Federal Law, Bill C45, in short says that an individual, in the undertaking to direct how another person does work (ie: supervisor, manager, owner) contravenes his or her duty to take reasonable steps to prevent bodily harm, and show wanton or reckless disregard for the lives or safety of others may be charged with Criminal Negligence, ie: if you are aware of any racking that is considered to be unsafe (does not meet the design standards) and you do not have it inspected, repaired to the code of standards or replaced and someone is injured due to a rack failure, you will be charged with Criminal Negligence and most likely go to jail and have a criminal record along with a hefty fine.
A PSR is required whenever a new, used or modified structure, piece of equipment or process is constructed, added or installed into the workplace. In the case of Steel Pallet Racking, if the racking is used, if existing racking has been disassembled and then reassembled, if beam heights have been changed or if the racking has been repaired, it will require a PSR. An engineer or the manufacturer should be consulted for acceptable repair methods before any repairs are made.
A PSR is to be conducted by a Professional Engineer, who has received a Certificate of Authorization from the Professional Engineers Ontario organization (PEO) certifying that he/she is competent to perform such work for the public and that he/she has Personal Liability Insurance as required by the Professional Engineering Act.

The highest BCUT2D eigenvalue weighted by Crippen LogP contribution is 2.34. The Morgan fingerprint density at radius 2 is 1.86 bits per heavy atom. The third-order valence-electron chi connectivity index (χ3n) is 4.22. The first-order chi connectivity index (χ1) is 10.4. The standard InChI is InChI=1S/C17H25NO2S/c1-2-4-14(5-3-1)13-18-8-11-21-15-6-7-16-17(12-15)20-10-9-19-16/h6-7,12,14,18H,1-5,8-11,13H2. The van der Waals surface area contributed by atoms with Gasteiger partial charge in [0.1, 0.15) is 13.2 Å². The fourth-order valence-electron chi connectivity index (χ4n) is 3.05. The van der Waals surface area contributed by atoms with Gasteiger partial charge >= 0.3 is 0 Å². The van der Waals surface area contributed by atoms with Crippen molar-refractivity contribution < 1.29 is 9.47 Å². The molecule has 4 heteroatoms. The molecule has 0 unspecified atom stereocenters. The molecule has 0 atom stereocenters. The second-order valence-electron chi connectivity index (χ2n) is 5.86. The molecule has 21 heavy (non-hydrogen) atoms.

A PSR report for steel pallet racking must be dated and signed by the reviewer and include details of the measures required to insure the racking is in compliance with the relevant provisions listed under Section 7 of OHSA. A study of beam loading conditions is done and the maximum allowable beam and skid load is provided. The loading conditions apply only to racking frames and beams that are compliant with the appropriate storage rack design and installation codes. A professional engineer must affix his or her seal to the report.
PSR reports shall be kept readily accessible in the workplace together with any supporting documentation and be provided to the joint health and safety committee or health and safety representative before the apparatus, structure or process is put in use.
The PSR report and documentation may be reviewed, on request, a Ministry of Labour inspector or by the company’s joint health and safety committee or health and safety representative.